No matter how a module is formatted, the most important qualities are the ideas and the writing. If you are a DM who doesn’t create all their own material, you read the work, you remember what you read and make notes. The best format for presenting ideas to intelligent readers remains the sequence of paragraphs. Unless you are (1) a cretin or (2) are regularly hosting fifteen distinct games at the same time or (3) are a deluded autistic reviewer who thinks actual gamers looking for a little inspiration share his mentality.

    • Bryce Lynch says:

      No.

      Your argument rests on a foundation of “the adventure as inspiration.” If that’s the way you use it, fine. This places every adventure in to the realm of “fluff.” Fluff might be nice and you may, indeed, get inspiration from it. But I assert that The Adventure is something else, not fluff. It’s meant to be run at the table as a resource for the DM at the table.

      I once opened my laptop and turned it on its side to use as a step stool. It is also absurd to review laptops on that criteria.

      If you want to read it for inspiration, fine. But that’s not the point of the product. Put it on DriveThru in the “regional sourcebook” category and don’t call it an adventure.

      “New! Read my 65 page backstory and then put a lot of work in to put in to something of your own!” is not, I think, a model that’s going to go over well.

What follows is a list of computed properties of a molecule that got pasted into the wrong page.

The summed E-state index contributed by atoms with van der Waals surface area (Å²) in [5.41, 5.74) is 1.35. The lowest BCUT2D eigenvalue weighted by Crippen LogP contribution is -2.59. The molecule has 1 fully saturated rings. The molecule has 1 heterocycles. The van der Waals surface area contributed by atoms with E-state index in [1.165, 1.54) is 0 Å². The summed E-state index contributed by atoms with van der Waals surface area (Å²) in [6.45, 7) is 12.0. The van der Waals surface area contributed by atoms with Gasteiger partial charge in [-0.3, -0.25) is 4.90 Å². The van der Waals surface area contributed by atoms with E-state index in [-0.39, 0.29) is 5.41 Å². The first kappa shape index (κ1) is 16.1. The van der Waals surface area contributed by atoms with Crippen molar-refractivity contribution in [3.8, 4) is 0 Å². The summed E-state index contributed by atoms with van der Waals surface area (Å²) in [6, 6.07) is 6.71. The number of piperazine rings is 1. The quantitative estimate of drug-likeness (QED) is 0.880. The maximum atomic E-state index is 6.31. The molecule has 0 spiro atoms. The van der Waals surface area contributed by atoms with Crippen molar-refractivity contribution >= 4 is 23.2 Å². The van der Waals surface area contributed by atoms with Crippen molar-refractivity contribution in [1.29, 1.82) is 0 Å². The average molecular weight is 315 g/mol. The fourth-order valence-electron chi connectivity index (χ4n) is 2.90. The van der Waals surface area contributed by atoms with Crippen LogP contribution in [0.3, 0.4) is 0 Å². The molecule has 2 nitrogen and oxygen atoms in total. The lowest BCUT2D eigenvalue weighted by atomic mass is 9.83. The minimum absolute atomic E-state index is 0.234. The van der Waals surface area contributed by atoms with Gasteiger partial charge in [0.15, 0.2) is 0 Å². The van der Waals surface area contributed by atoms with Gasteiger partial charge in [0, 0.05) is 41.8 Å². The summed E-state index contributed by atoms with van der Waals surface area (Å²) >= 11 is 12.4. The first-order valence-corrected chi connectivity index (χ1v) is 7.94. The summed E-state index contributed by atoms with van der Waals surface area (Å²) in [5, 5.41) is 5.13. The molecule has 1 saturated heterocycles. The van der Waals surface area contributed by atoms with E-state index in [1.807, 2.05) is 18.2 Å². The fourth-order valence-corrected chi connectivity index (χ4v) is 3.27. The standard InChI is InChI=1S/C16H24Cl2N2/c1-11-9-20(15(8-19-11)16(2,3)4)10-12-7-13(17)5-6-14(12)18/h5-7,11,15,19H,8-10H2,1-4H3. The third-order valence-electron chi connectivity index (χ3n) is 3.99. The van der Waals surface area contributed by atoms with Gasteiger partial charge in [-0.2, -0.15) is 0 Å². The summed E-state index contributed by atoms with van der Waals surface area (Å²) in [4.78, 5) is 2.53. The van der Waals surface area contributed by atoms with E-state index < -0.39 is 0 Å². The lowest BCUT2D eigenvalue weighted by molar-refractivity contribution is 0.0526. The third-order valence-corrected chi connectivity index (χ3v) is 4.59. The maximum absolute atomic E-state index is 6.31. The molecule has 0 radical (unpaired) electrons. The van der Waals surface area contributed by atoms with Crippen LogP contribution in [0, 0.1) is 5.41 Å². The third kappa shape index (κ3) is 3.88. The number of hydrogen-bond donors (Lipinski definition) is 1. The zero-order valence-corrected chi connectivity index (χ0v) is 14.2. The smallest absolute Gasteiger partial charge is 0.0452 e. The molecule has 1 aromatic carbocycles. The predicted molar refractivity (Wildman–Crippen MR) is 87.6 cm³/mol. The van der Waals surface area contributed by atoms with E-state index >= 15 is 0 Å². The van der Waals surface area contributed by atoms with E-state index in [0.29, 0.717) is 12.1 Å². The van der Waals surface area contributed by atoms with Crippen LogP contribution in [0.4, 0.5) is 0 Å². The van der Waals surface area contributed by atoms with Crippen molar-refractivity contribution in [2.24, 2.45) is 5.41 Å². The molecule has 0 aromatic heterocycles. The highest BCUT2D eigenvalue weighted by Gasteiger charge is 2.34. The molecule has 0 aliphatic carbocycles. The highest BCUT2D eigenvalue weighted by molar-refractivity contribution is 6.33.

And you’ve clearly never had a 30 page adventure dropped in to your lap at a con during OP and been told “run this. you’re 5 minutes late for table.”

      • Kent says:

        A single module like Caverns of Thracia should be enough for DMs who can’t create their own material, to last for a year. A smart DM reads it and makes notes and is not aware that you are placing him under some compulsion to run it tomorrow. That is one of the best gaming modules ever written but would suffer under your aesthetic because your aesthetic is unconcerned with excellence because you are churning out shit every month.

        The story of music is not a blow by blow account of monthly mediocrity. People who know music love each others company and shudder when idiots speak. You are degrading RPGs by considering tripe as definitive and devising a standard means of analysing tripe and then *stupidly* applying the same means to valuable material rather than looking for excellence as something extremely rare and precious.